From there, it only got worse. Liebeck was mocked in political cartoons and by late-night comics; the spill was parodied in an episode of Seinfeld, and a citizen created The Stella Awards, presented annually to “any wild, outrageous, or ridiculous lawsuits.” ABC News called the case, “the poster child of excessive lawsuits” – prompting the Republican party to cite the case as a prime reason to introduce the Common Sense Legal Reform Act. This, class, is what a public relations crisis looks like.

But Liebeck did not have a PR team working to get out her side of the story. As one analyst later observed, “Once everybody decides what is true about something … how do you deal with the fact that they might be wrong?” So when a trial judge later reduced the payout to $640,000, it was widely perceived as a measure of justice for McDonald’s. (The parties later settled for a confidential amount.)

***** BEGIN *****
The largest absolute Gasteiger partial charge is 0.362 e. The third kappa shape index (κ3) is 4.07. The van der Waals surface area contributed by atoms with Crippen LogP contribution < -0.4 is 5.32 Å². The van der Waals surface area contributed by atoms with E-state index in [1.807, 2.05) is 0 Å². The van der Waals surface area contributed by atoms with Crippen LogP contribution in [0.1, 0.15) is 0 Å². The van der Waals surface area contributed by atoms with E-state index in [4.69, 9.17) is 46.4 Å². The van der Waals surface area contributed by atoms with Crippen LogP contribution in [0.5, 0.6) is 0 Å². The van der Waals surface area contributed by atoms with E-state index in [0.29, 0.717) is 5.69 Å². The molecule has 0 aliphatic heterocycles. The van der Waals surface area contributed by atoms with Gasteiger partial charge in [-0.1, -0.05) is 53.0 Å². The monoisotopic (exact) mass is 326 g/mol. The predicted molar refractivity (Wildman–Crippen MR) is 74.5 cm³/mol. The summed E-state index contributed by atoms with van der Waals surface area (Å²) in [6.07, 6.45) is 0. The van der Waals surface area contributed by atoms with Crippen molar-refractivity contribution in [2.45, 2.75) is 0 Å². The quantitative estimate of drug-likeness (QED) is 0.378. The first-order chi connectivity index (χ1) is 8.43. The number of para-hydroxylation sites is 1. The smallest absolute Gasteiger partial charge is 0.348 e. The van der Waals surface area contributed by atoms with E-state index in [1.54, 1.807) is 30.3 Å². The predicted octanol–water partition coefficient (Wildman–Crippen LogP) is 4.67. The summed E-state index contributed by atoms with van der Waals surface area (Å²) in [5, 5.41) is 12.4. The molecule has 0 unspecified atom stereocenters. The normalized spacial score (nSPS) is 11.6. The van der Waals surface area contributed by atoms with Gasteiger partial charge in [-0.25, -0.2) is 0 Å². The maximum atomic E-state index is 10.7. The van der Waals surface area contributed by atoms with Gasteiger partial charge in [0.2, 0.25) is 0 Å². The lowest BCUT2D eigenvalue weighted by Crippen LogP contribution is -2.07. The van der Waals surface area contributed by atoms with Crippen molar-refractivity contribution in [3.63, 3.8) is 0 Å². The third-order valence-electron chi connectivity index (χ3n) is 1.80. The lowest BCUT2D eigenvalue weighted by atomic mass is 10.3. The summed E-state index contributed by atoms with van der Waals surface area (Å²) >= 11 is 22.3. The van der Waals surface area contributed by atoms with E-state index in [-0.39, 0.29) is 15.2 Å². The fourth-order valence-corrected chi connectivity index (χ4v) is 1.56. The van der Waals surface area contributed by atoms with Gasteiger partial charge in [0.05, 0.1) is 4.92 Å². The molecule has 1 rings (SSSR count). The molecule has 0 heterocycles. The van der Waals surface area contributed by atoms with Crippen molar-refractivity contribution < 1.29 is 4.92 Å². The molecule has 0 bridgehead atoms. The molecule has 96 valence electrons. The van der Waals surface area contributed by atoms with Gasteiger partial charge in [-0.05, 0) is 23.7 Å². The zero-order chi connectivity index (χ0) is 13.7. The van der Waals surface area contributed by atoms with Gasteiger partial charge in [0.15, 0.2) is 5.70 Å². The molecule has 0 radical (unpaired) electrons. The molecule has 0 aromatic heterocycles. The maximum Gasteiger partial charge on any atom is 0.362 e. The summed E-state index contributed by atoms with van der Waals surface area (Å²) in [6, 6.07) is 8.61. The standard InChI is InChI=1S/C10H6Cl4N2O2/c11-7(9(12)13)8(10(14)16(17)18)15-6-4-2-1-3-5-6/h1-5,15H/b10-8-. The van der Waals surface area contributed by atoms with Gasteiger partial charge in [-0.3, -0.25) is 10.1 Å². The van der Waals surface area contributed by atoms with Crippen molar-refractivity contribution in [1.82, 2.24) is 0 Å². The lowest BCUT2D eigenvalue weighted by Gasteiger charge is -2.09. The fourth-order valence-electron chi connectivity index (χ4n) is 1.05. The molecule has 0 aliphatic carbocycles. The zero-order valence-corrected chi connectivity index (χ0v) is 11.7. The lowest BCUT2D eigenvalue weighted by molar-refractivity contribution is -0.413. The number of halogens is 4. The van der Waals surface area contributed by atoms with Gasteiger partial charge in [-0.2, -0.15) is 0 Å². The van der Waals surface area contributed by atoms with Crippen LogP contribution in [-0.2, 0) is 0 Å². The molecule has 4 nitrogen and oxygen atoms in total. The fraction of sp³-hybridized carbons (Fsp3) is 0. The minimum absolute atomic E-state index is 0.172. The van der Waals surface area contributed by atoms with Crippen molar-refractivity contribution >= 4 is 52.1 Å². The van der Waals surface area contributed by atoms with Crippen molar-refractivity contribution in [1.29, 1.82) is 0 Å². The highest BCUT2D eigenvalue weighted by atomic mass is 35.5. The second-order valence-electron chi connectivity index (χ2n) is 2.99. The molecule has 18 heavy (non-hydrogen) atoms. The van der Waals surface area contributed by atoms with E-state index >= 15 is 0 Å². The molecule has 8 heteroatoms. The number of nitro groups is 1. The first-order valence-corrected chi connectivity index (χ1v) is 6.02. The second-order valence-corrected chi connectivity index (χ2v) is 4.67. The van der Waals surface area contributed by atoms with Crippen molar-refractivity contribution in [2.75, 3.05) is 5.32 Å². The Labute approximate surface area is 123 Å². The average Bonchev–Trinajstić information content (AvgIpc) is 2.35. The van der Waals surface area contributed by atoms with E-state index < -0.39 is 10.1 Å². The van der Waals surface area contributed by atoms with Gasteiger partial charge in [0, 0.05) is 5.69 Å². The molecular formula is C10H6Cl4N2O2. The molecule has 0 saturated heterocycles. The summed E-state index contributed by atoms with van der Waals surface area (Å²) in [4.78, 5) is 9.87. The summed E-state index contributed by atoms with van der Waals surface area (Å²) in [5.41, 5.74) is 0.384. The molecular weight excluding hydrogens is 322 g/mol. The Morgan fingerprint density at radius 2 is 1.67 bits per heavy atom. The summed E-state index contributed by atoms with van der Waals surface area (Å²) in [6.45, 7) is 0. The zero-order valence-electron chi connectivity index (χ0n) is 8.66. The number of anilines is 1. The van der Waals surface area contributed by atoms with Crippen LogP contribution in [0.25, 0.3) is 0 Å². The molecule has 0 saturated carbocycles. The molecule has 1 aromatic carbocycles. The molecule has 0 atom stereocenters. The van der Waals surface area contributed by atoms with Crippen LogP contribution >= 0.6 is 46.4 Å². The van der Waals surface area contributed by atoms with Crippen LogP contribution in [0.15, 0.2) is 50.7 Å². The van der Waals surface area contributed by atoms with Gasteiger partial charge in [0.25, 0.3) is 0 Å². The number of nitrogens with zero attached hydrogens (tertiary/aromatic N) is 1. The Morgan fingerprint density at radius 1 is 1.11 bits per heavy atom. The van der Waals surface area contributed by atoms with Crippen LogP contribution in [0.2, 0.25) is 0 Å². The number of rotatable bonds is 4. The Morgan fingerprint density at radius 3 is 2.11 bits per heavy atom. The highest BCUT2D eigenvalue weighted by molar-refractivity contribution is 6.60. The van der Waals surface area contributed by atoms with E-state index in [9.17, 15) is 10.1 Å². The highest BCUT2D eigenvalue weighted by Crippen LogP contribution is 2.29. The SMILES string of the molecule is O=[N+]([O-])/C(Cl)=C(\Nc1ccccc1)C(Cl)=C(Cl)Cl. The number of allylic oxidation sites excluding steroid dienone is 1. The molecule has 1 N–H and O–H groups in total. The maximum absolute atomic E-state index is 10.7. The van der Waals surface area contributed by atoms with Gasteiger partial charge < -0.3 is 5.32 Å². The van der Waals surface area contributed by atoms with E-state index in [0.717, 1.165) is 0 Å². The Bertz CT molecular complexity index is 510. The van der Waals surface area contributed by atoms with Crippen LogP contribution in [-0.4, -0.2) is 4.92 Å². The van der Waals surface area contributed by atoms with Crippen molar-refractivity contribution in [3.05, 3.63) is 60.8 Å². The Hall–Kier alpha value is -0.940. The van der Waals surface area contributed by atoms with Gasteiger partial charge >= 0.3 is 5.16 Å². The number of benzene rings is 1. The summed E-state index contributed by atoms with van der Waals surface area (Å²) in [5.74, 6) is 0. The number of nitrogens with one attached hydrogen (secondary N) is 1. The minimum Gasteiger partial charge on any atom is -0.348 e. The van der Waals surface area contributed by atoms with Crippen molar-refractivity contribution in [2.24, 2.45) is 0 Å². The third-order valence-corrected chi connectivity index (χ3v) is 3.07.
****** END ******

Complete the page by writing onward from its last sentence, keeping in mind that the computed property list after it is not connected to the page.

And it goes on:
The epilogue: Liebeck died in 2004, age 91. In the years following the suit, several media outlets produced quality pieces, trying to fill in the narrative. But in 2009, Toby Keith released a song with the lyrics, “Spill a cup of coffee, make a million dollars.”

Was Liebeck’s big payout justified? Was any settlement appropriate? What could she have done in response? And what could McDonald’s PR team have done to manage the situation — or perhaps even prevent it?

These questions may be worth considering while you sip your morning coffee today. But carefully, please.